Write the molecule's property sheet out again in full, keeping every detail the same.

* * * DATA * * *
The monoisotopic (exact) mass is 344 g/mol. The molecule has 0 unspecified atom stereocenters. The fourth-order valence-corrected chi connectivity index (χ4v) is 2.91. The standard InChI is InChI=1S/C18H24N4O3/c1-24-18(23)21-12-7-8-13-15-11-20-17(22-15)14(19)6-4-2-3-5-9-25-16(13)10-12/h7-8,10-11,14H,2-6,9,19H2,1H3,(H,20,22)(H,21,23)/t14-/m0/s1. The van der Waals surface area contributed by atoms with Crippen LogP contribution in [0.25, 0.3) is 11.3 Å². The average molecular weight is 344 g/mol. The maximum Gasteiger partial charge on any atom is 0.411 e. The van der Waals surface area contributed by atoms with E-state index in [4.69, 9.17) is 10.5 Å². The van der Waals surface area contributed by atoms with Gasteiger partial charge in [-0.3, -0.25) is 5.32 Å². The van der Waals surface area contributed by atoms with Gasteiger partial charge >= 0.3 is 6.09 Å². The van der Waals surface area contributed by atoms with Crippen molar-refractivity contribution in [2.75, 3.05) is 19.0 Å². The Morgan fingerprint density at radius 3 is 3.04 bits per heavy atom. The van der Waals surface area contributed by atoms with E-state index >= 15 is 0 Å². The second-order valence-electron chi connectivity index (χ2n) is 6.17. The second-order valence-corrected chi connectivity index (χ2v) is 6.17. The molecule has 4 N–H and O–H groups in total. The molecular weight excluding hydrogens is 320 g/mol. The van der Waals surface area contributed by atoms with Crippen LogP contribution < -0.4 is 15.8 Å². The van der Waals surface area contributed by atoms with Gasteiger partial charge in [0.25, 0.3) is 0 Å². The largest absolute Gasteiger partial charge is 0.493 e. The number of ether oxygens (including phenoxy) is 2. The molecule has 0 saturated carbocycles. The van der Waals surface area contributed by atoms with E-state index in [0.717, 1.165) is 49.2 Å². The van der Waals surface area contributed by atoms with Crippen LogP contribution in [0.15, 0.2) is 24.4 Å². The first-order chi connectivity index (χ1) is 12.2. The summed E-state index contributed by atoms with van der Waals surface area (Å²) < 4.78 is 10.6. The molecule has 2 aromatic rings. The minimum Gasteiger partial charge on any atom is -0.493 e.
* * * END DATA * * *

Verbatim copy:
The monoisotopic (exact) mass is 344 g/mol. The molecule has 0 unspecified atom stereocenters. The fourth-order valence-corrected chi connectivity index (χ4v) is 2.91. The standard InChI is InChI=1S/C18H24N4O3/c1-24-18(23)21-12-7-8-13-15-11-20-17(22-15)14(19)6-4-2-3-5-9-25-16(13)10-12/h7-8,10-11,14H,2-6,9,19H2,1H3,(H,20,22)(H,21,23)/t14-/m0/s1. The van der Waals surface area contributed by atoms with Crippen LogP contribution in [0.25, 0.3) is 11.3 Å². The average molecular weight is 344 g/mol. The maximum Gasteiger partial charge on any atom is 0.411 e. The van der Waals surface area contributed by atoms with E-state index in [4.69, 9.17) is 10.5 Å². The van der Waals surface area contributed by atoms with Gasteiger partial charge in [-0.3, -0.25) is 5.32 Å². The van der Waals surface area contributed by atoms with Gasteiger partial charge >= 0.3 is 6.09 Å². The van der Waals surface area contributed by atoms with Crippen molar-refractivity contribution in [2.75, 3.05) is 19.0 Å². The Morgan fingerprint density at radius 3 is 3.04 bits per heavy atom. The van der Waals surface area contributed by atoms with E-state index >= 15 is 0 Å². The second-order valence-electron chi connectivity index (χ2n) is 6.17. The second-order valence-corrected chi connectivity index (χ2v) is 6.17. The molecule has 4 N–H and O–H groups in total. The molecular weight excluding hydrogens is 320 g/mol. The van der Waals surface area contributed by atoms with Crippen LogP contribution < -0.4 is 15.8 Å². The van der Waals surface area contributed by atoms with Gasteiger partial charge in [0.25, 0.3) is 0 Å². The largest absolute Gasteiger partial charge is 0.493 e. The number of ether oxygens (including phenoxy) is 2. The molecule has 0 saturated carbocycles. The van der Waals surface area contributed by atoms with E-state index in [0.717, 1.165) is 49.2 Å². The van der Waals surface area contributed by atoms with Crippen LogP contribution in [0.15, 0.2) is 24.4 Å². The first-order chi connectivity index (χ1) is 12.2. The summed E-state index contributed by atoms with van der Waals surface area (Å²) < 4.78 is 10.6. The molecule has 2 aromatic rings. The minimum Gasteiger partial charge on any atom is -0.493 e.